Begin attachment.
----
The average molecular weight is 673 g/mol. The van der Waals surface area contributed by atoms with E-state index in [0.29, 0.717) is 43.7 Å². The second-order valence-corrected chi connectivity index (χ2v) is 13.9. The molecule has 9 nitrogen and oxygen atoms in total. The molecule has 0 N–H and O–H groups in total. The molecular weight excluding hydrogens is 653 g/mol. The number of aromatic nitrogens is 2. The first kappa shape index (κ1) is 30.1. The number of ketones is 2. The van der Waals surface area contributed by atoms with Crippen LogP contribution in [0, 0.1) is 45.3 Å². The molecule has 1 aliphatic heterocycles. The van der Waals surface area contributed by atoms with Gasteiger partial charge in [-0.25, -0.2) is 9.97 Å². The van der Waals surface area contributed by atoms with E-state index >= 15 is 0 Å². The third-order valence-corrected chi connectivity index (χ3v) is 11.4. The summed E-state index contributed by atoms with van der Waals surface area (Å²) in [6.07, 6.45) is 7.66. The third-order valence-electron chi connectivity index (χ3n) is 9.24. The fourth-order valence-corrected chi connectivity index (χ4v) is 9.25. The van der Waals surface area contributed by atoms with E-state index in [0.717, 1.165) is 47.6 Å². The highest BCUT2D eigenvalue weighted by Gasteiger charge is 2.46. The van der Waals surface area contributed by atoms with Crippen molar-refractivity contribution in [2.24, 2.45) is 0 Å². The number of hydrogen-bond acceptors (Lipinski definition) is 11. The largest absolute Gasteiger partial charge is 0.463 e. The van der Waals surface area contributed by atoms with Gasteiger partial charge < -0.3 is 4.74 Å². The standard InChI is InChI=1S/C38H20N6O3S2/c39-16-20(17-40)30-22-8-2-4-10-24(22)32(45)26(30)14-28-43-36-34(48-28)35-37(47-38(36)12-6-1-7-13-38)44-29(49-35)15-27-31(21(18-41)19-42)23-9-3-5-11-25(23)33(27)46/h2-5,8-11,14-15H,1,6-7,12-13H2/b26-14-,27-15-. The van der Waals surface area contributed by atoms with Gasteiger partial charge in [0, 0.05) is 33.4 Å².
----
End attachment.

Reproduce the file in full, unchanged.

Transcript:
The average molecular weight is 673 g/mol. The van der Waals surface area contributed by atoms with E-state index in [0.29, 0.717) is 43.7 Å². The second-order valence-corrected chi connectivity index (χ2v) is 13.9. The molecule has 9 nitrogen and oxygen atoms in total. The molecule has 0 N–H and O–H groups in total. The molecular weight excluding hydrogens is 653 g/mol. The number of aromatic nitrogens is 2. The first kappa shape index (κ1) is 30.1. The number of ketones is 2. The van der Waals surface area contributed by atoms with Crippen LogP contribution in [0, 0.1) is 45.3 Å². The molecule has 1 aliphatic heterocycles. The van der Waals surface area contributed by atoms with Gasteiger partial charge in [-0.25, -0.2) is 9.97 Å². The van der Waals surface area contributed by atoms with E-state index >= 15 is 0 Å². The third-order valence-corrected chi connectivity index (χ3v) is 11.4. The summed E-state index contributed by atoms with van der Waals surface area (Å²) in [6.07, 6.45) is 7.66. The third-order valence-electron chi connectivity index (χ3n) is 9.24. The fourth-order valence-corrected chi connectivity index (χ4v) is 9.25. The van der Waals surface area contributed by atoms with E-state index in [0.717, 1.165) is 47.6 Å². The highest BCUT2D eigenvalue weighted by Gasteiger charge is 2.46. The van der Waals surface area contributed by atoms with Crippen molar-refractivity contribution in [2.24, 2.45) is 0 Å². The number of hydrogen-bond acceptors (Lipinski definition) is 11. The largest absolute Gasteiger partial charge is 0.463 e. The van der Waals surface area contributed by atoms with Gasteiger partial charge < -0.3 is 4.74 Å². The standard InChI is InChI=1S/C38H20N6O3S2/c39-16-20(17-40)30-22-8-2-4-10-24(22)32(45)26(30)14-28-43-36-34(48-28)35-37(47-38(36)12-6-1-7-13-38)44-29(49-35)15-27-31(21(18-41)19-42)23-9-3-5-11-25(23)33(27)46/h2-5,8-11,14-15H,1,6-7,12-13H2/b26-14-,27-15-. The van der Waals surface area contributed by atoms with Gasteiger partial charge in [0, 0.05) is 33.4 Å².